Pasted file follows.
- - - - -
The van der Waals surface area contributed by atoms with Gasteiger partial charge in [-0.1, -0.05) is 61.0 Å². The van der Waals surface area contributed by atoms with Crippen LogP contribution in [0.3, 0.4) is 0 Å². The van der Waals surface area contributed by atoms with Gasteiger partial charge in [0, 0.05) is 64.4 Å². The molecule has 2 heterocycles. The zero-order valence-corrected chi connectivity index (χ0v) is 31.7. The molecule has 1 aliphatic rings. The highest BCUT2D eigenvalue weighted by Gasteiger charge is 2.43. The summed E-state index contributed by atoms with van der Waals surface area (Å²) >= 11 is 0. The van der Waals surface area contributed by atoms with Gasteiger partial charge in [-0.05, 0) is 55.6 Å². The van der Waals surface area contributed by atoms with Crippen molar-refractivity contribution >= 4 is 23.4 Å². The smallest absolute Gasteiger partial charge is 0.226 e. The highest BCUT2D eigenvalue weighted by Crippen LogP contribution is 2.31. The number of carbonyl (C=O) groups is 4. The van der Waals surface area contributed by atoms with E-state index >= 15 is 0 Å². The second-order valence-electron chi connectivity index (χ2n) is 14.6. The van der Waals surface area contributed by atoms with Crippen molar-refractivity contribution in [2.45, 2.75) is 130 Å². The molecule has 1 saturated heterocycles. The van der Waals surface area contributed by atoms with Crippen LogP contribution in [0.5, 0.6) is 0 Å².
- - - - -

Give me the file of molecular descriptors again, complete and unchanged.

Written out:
The van der Waals surface area contributed by atoms with Gasteiger partial charge in [-0.1, -0.05) is 61.0 Å². The van der Waals surface area contributed by atoms with Crippen LogP contribution in [0.3, 0.4) is 0 Å². The van der Waals surface area contributed by atoms with Gasteiger partial charge in [0, 0.05) is 64.4 Å². The molecule has 2 heterocycles. The zero-order valence-corrected chi connectivity index (χ0v) is 31.7. The molecule has 1 aliphatic rings. The highest BCUT2D eigenvalue weighted by Gasteiger charge is 2.43. The summed E-state index contributed by atoms with van der Waals surface area (Å²) >= 11 is 0. The van der Waals surface area contributed by atoms with Gasteiger partial charge in [-0.05, 0) is 55.6 Å². The van der Waals surface area contributed by atoms with Crippen molar-refractivity contribution >= 4 is 23.4 Å². The smallest absolute Gasteiger partial charge is 0.226 e. The highest BCUT2D eigenvalue weighted by Crippen LogP contribution is 2.31. The number of carbonyl (C=O) groups is 4. The van der Waals surface area contributed by atoms with E-state index >= 15 is 0 Å². The second-order valence-electron chi connectivity index (χ2n) is 14.6. The van der Waals surface area contributed by atoms with Crippen molar-refractivity contribution in [2.45, 2.75) is 130 Å². The molecule has 1 saturated heterocycles. The van der Waals surface area contributed by atoms with Crippen LogP contribution in [0.5, 0.6) is 0 Å².